You’ll immediately notice the forest is much more mature here, having not been logged for quite some time.  Mixed northern hardwoods, pines, and other species make for a varied forest view.  Catch it after a round of lake-effect snow for an idyllic scene as you tromp along the trail!  Soon the forest gives way to one dominated by oaks that thrive in the rocky, dry soils found along the ridgetops.  It’s a cool transition so be on the lookout for when it happens.

Big Views

After an hour or so of trekking you’ve finally reached the top!  Big views abound…But don’t be fooled! This isn’t the summit!  You may have thought you made it, but you still have half a mile to go when you hit the ‘false summit.’  This is your first real taste of what is to come.  Lake Superior lies off in the distance, while up ahead the real summit pokes through the surrounding forest.  Don’t give up yet because it gets even better.

Two men stand on a cliff edge overlooking the Keweenaw

Mount Baldy gets its name from the exposed volcanic bedrock void of significant vegetation.

A little bit of down followed by one last push up will get you to the top. It’s clear why they call it Mount Baldy, as there are hardly any trees up here!  A massive cliff drops off on the southern side of the hill, a billion-year-old legacy of the massive lava flows that once covered this region.  Keep your dogs and kids under control because it’s a long way down!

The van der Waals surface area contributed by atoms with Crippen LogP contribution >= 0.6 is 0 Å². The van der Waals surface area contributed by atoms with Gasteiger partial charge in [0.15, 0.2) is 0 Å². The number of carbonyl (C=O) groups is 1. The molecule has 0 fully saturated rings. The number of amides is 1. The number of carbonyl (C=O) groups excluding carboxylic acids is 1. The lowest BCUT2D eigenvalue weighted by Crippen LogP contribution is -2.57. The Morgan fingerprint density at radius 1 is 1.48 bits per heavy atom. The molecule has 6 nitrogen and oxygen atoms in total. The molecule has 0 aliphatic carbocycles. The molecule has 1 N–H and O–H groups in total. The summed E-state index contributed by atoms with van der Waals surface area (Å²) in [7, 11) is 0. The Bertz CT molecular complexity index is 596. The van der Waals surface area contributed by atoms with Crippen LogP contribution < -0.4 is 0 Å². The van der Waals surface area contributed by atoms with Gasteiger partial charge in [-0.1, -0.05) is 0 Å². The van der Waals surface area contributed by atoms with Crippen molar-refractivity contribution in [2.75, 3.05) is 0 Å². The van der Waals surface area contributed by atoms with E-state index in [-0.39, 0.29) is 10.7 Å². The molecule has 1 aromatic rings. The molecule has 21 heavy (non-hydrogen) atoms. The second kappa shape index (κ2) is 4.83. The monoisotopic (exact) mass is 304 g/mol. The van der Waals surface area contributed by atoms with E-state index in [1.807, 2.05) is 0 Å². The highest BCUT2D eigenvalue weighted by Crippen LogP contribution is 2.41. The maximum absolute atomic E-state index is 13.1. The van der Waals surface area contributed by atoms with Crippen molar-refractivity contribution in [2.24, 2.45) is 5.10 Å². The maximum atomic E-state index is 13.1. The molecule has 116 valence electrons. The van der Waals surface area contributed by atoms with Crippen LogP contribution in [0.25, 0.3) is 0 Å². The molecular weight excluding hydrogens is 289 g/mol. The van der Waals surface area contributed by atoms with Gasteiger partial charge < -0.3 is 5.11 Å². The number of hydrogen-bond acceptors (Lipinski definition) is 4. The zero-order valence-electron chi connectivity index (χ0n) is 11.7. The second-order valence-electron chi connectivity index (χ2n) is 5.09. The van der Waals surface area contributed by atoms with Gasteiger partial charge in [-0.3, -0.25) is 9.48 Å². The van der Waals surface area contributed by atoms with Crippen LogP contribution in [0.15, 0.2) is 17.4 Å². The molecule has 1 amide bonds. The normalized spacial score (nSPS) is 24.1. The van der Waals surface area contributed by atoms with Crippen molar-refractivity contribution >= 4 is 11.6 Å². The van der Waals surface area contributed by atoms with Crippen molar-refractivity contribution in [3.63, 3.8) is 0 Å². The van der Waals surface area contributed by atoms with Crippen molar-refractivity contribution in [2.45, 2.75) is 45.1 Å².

Two men snowshoeing at Mount Baldy in the Keweenaw

The breathtaking view of Lake Superior is your reward for your nearly 3 mile trek!

Lake Superior makes its presence known in all directions to the north.  If you’re lucky you might even get a glimpse of Isle Royale far away in the distance.  Closer to home, Eagle Harbor is visible nestled along the shoreline to the northwest.  Off in the distance to the east, you can see the snow-covered summit of Brockway Mountain, while further south lies Mount Houghton, Mount Bohemia, and Mount Horace Greeley.  You can see almost everything from up here!

Two men looking at a stunted tree during snowshoeing at Mount Baldy.

Despite minimal soil and strong winds, some vegetation manages to grow on these balds!

The harsh weather and thin soils at the top of the hill dictate what can grow in this inhospitable habitat.  Small shrubs and lichen grow along the cliff edge, eking out a living on whatever they can find.  ‘Flagged’ trees are pummeled into shape by high winds and can be deceptively old.  Some of the trees at the top of the hill could easily be twice as old as their counterparts of similar size at the bottom!  Be on the lookout for birds of prey that use the top of the bluff as a launching point for their aerial hunts. 

Once you’ve had your fill of the view (and a snack to recharge), retrace your steps back down the trail.  The trip back down the hill will be much quicker than going up!  

About the Author

Nathan (aka Nathan Invincible) is an adventuring conservationist that photographs everything. He’s spent the last 15 years exploring the Western U.P., crisscrossing the region “working” for the likes of the Copper Harbor Trails Club, Finlandia University, and other organizations to improve recreational opportunities for everyone. His favorite season is when you can breathe without inhaling a dozen mosquitoes.